Debating Marriage

Nathan’s post yesterday highlighting Prof. Todd Hartch’s story of his stand for marriage at Eastern Kentucky University and my ADF Center for Academic Freedom colleague Jordan Lorence’s post describing a recent debate at the University of Virginia Law School were timely reminders of a point I’ve been wanting to make for some time. I’d submit that a significant amount of the much-vaunted youth support for same-sex marriage is less the result of considered cultural change than years of one-sided, often inaccurate indoctrination.

Like Jordan, I spend quite a bit of time debating and speaking at some of our country’s finest schools, and while the students are undoubtedly bright, their ignorance of alternative arguments is often stunning. And it’s been stunning for some time. When I was in law school, I’d sometimes make the most basic social-conservative arguments only to be told by classmates, “I’ve never heard that perspective before.” Fundamental facts about Israeli history were missing from debates about the Middle East, even the most grotesquely inflated statistics about rape and sexual assault were swallowed and regurgitated without hesitation, and students would sometimes seem almost willfully blind to biological realities that humanized unborn children. Even worse, because of their years of work at the nation’s best universities, students were convinced they knew more than they did. They didn’t seek knowledge because they didn’t feel ignorant.  

In the contemporary marriage debate (as Jordan details), students don’t know the facts of Loving v. Virginia, one of the leading Supreme Court marriage cases and yet argue their mistaken understanding with extreme confidence. Similarly, they often accept, without any real scrutiny, the notion that there’s no meaningful difference between race-based and gender-based distinctions in the marriage context — in other words, they simply assume one of the core disputes in the entire cultural conflict. If you asked many students at even our best schools, to state the core argument for marriage as the union of a man and woman, they’re highly likely to create a fire-breathing fundamentalist straw man out of the secular Left’s worst dystopian nightmare.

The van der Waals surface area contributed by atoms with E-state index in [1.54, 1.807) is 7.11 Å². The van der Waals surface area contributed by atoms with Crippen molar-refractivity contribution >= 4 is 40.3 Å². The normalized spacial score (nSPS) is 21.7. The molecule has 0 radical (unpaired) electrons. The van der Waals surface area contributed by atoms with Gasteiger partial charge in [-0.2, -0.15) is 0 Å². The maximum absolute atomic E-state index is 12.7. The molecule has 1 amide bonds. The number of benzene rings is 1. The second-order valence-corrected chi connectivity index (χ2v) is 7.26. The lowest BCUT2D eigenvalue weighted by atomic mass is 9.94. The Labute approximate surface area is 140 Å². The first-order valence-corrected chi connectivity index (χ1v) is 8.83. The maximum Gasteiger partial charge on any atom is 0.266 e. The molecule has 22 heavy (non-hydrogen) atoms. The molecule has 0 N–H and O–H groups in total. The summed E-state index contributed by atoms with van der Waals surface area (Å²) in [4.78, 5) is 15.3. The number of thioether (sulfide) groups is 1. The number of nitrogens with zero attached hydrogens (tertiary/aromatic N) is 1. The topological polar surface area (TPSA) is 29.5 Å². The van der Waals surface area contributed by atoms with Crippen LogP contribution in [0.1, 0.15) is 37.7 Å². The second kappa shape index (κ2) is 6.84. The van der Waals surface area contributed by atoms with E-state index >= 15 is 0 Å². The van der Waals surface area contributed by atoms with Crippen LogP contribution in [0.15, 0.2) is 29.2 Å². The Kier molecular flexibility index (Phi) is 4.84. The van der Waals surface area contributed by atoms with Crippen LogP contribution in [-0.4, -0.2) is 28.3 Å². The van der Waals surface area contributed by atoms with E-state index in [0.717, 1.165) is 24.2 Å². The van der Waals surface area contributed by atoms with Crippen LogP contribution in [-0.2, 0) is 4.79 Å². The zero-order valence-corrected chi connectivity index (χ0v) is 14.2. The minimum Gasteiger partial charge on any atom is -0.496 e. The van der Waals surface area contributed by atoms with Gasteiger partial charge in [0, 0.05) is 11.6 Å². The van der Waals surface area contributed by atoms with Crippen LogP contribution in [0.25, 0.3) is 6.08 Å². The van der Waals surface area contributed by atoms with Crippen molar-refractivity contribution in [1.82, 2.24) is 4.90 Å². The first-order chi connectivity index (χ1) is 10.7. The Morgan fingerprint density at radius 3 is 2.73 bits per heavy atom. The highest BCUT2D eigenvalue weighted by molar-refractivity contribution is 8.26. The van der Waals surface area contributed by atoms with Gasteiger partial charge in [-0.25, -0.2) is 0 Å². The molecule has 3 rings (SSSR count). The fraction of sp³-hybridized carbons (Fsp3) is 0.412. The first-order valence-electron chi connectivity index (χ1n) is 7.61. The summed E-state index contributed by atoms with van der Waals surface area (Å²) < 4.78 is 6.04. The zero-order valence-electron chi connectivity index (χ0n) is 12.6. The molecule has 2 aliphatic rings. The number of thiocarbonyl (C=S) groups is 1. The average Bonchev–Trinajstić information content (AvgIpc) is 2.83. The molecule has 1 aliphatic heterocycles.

In fact, if you drill down into virtually every political or cultural debate of real consequence, you’ll find a veritable ocean of ignorance in our elite universities. Regardless of whether the topic is Islam, marriage, “torture,” war, economics, or any other issue of real consequence, the ideological monoculture of the academy is better suited for producing partisans, activists, and Internet comment board trolls than informed and thoughtful citizens.  

David French — David French is a senior writer for National Review, a senior fellow at the National Review Institute, and a veteran of Operation Iraqi Freedom.

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